“Prehistoric cultural exchange and integration among different regions nurtured a common cultural gene,” said Chen, “It laid the foundation for the formation and development of a unified multi-ethnic country. In the course of its evolution, Chinese civilization has always maintained an open and inclusive attitude and actively absorbed advanced elements of other civilizations. On that basis, it has innovated and developed continuously.”

Chinese Definition of Civilization

Based on the features of Mesopotamian civilization and ancient Egyptian civilization, Western academia once summarized “a written language, metallurgy, and cities” as the three elements that define a civilized society. According to these criteria, Chinese civilization would be only 3,300 years old starting from the late Shang Dynasty (1600-1100 BC), with the Yin Ruins as the site of its capital city.

The achievements of China’s 20 years of comprehensive research tracing the origins of Chinese civilization are extremely important because they not only provided empirical evidence for 5,000 years of Chinese civilization, but also solidified the Chinese criteria of a civilized society.

“When we tried to apply the ‘three elements of civilization’ to the study of prehistoric China, we found the criteria not applicable,” said Zhao Hui. “To establish the criteria of civilization, we should summarize and refine the universal features through research rather than matching item by item against a checklist based on foreign material.”

“Globally, the Maya civilization in the Americas did not have metallurgy, the Inca civilization in South America did not use written characters, and the patterns on the seals of the Halapa civilization in the Indus Valley have not been recognized as characters,” argued Zhao Hui. “The ‘three elements of civilization’ are not absolute and simply a summary of the features of Mesopotamian civilization and ancient Egyptian civilization. We should proceed from China’s actual conditions and summarize with archaeological practice the symbols marking the beginning of Chinese civilization. It might not have metallurgy, nor written characters, but imperial power and states were things in common.”

According to Zhao Hui, archeologists used the results of surveys of the “ancient states period” to summarize four common features of civilized societies: First, productivity, with agriculture and handicrafts reaching a certain level of development; second, division of people into distinct social classes; third, emergence of cities as political, economic, and cultural centers; and fourth, existence of imperial power. Using these four criteria to define civilization reflects the characteristics of Chinese history while demonstrating that the development of human history has both common features and unique traits.

“The main characteristics of Chinese civilization are pluralistic unity, inclusiveness and continuity,” opined Guan Qiang, deputy director of the State Administration of Cultural Heritage. “The process of early development of Chinese civilization involved pluralistic unity—movement from plurality to unity. It was also inclusive of not only the different civilizations in China itself, but also outside civilizations including those in Central and Western Asia. These are two very important features of Chinese civilization. Our civilization is an open civilization, with a strong ability to integrate and absorb. That is why we are proud to say that the only continuous civilization in the world is Chinese civilization, which has not been interrupted for 5,000 years. Continuity is another feature of Chinese civilization.”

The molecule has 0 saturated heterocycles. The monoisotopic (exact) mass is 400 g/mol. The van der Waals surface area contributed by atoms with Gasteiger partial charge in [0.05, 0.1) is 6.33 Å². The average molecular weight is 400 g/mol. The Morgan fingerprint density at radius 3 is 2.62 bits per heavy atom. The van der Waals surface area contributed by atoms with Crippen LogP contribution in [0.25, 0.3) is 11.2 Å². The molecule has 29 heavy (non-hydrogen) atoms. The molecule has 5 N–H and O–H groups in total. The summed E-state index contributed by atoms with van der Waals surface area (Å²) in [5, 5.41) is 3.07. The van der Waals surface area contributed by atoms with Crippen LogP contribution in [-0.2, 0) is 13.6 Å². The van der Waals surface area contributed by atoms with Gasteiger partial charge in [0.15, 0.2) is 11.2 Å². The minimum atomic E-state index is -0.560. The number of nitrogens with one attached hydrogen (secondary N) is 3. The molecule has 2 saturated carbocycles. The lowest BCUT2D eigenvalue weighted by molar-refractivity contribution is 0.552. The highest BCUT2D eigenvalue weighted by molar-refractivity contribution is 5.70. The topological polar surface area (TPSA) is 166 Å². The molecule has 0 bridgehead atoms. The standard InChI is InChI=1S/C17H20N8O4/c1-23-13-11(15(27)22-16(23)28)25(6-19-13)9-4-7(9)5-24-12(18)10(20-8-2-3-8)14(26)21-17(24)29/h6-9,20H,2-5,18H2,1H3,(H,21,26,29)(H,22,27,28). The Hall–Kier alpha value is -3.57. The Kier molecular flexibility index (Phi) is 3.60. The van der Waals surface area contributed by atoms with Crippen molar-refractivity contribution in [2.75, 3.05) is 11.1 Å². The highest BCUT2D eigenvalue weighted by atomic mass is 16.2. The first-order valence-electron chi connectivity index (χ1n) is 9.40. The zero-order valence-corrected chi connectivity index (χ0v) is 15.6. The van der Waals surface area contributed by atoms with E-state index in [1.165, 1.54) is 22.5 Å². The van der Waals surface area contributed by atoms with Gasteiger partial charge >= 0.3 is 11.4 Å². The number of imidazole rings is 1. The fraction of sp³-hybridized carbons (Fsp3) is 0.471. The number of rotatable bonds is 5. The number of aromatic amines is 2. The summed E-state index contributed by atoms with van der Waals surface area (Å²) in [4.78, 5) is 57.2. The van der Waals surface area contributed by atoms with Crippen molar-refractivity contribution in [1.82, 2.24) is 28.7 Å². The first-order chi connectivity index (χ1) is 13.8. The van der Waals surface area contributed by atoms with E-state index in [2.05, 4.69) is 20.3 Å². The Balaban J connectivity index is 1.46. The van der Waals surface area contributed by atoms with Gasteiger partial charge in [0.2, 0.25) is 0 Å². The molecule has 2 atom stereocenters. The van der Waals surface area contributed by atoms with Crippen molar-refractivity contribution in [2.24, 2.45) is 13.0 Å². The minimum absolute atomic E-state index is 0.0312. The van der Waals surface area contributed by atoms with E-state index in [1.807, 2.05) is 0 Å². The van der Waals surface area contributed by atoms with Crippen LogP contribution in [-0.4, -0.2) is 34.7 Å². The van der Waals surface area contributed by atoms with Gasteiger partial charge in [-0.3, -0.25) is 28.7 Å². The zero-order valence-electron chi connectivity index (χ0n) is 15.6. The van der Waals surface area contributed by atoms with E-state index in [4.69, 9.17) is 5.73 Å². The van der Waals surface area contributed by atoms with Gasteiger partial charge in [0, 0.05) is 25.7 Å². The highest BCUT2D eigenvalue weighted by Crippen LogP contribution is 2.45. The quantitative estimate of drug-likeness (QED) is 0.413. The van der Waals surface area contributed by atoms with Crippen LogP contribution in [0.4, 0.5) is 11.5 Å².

The Project Goes On

“With empirical evidence of the 5,000 years of Chinese civilization in hand, the Origins Project will explore more of Chinese civilization from 8,000 to 5,000 years ago,” said Wang Wei, researcher and director of the Institute of History at the Chinese Academy of Social Sciences. There is no clear-cut “deadline” for the project to wrap up. Archaeological surveys and research will go on.

More than 300 Chinese and foreign experts and scholars participating in the 4th International Conference on Cultural Heritage visited the Liangzhu Museum in Hangzhou, Zhejiang Province, on September 6, 2018. (ZHEJIANG DAILY)

“In the next phase, we will explore 3,000 more years upstream,” said Wang. The scope of time and space will be expanded. The time frame will be expanded from 5,500-3,500 years ago to 8,000-2,800 years ago. The space will be expanded from the Yellow and Yangtze river basins to the Northeast, Northwest, Southeast, and Southwest, to study how these regions integrated into the unified multi-ethnic country with the Central Plains as the center. 

“We should also share ‘Chinese solutions’ with the world,” continued Wang. “We will bring our major archaeological discoveries, including those from the Liangzhu and Heluo sites, to the world. Archaeological findings are objective and not prone to great controversies. We would also like to enhance communication on our discoveries so that the general public around the world can learn more about the achievements of Chinese civilization.”

“We understand that the process of civilization development varies from region to region, but the current study of features in different regions is not enough,” commented Zhao Hui. “For example, how did the Central Plains region first form? What are the contributions of the civilizations of different regions? How did the Xia-Shang-Zhou civilization come into being? We still need more answers to really understand what early Chinese civilization looked like. In my opinion, we should now be seeking answers to questions like these.”